One further note on +Gene's situation. His ex-wife remarried before +Gene met his partner.

And one further note about gays who marry opposite sex spouses. I married a man because that 'proved' to me that my feelings for women while in undergrad school were 'a phase.' My husband, as it turned out, was also gay. Our divorce freed both of us to be the people whom God had created us to be, and not imitation straights.

With society's growing acceptance of gays, with sex education [in some places] being more honest, with gays being out and visible in local communities, my hope is that young gays will not enter into such sad marriages any more.

There are lots of us formerly-married-to-someone-of-the-opposite-sex folks in our 50s, 60s and up; my prayer is that young gays will no longer feel the need to marry for cover, but will be able to marry - in church and civily - their true loves.

Posted by: Cynthia Gilliatt on Thursday, 22 March 2007 at 3:57pm GMT

Thank you "Been there, done that" for showing and reminding us that beyond dogma and polemics are issues of charity and human dignity, all too easily and too frequently overlooked. Let's hope that the basic, stark, yet understanding terms in which you outline your experience will kindle a little charity and a little more consideration in others. Might I suggest that there are other blogs around where your story might perhaps kindle a much-needed spark of charity.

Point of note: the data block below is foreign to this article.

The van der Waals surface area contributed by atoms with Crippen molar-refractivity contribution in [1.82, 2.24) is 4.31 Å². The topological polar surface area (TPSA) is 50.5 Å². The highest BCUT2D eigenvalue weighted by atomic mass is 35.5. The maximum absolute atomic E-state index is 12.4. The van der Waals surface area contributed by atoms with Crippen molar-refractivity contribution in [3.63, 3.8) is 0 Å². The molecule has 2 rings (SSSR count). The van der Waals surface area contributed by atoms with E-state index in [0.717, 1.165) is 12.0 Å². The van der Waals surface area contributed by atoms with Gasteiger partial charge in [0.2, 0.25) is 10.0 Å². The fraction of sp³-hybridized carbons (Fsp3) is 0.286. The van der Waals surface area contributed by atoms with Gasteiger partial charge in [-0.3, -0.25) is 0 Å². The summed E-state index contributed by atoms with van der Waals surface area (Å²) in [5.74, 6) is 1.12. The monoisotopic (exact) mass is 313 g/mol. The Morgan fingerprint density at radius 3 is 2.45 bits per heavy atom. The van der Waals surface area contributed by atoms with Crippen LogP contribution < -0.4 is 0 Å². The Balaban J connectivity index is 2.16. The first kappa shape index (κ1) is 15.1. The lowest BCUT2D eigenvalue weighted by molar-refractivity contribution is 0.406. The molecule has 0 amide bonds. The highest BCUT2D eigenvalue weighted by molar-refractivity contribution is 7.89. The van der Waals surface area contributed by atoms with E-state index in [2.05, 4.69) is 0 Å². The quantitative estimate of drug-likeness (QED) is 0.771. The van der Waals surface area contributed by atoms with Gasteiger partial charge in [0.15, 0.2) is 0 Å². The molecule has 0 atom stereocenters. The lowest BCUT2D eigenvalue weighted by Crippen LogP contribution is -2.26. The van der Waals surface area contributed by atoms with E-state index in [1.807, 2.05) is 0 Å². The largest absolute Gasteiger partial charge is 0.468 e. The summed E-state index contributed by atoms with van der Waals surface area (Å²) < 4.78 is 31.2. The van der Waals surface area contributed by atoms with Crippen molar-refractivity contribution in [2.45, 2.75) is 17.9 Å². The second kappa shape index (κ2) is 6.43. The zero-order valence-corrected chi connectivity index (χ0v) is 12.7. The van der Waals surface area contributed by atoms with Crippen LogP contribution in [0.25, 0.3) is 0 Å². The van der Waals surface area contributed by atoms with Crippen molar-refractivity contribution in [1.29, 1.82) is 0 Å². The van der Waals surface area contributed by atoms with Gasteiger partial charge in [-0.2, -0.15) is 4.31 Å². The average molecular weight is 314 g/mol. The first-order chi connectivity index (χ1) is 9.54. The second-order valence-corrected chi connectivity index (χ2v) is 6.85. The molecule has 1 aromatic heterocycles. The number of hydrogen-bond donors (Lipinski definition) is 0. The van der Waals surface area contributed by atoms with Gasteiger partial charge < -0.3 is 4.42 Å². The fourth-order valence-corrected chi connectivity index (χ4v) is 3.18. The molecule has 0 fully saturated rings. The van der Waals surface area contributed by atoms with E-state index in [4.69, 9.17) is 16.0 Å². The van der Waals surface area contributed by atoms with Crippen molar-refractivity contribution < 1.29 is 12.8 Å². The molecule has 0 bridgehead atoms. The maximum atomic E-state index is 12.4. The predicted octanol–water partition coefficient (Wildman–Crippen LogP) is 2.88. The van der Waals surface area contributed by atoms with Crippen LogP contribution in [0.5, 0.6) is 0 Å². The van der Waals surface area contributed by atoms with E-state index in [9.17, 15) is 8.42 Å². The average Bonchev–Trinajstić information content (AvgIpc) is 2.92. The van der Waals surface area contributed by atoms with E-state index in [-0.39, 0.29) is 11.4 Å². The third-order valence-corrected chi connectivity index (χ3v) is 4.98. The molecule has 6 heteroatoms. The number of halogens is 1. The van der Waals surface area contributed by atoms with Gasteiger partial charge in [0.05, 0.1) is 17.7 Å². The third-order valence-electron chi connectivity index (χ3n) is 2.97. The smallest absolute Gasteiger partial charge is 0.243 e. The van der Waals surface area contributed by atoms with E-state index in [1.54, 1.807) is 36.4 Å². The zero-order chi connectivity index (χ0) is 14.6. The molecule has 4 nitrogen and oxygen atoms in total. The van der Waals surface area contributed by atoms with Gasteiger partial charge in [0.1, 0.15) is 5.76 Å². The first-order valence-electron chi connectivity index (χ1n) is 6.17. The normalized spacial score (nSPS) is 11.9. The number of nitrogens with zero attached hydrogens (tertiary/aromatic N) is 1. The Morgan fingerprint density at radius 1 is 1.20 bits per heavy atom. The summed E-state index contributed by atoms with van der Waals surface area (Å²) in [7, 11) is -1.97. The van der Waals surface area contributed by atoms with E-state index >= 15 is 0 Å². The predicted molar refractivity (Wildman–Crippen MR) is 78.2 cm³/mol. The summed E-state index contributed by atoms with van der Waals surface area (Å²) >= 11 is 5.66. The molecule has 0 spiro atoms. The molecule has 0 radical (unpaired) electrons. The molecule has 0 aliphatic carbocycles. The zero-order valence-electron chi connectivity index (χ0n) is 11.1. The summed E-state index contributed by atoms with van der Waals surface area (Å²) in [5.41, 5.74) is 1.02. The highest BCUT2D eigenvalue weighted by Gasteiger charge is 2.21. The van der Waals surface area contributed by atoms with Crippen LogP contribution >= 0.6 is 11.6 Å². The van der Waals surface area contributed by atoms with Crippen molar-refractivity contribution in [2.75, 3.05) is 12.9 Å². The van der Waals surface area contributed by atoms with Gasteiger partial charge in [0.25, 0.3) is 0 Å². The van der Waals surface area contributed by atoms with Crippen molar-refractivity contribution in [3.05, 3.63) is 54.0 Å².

Posted by: Lapinbizarre on Thursday, 22 March 2007 at 4:34pm GMT

Thanks or the insightful comments re RW and the COE and the probabilities of various actions - the best analyses I have seen to date - or at least the most helpful to me regards

Posted by: ettu on Thursday, 22 March 2007 at 4:42pm GMT

cryptogram said:

"This also fits in with what has normally happened in the past (the 16th century reformation being the exception) that it has been the conservatives who have left. And, one might add, survival rates haven't been very good."

Actually, I think there is a very good case to be made that it was the conservatives who "walked" (or took action to break communion) in the English Reformation as well.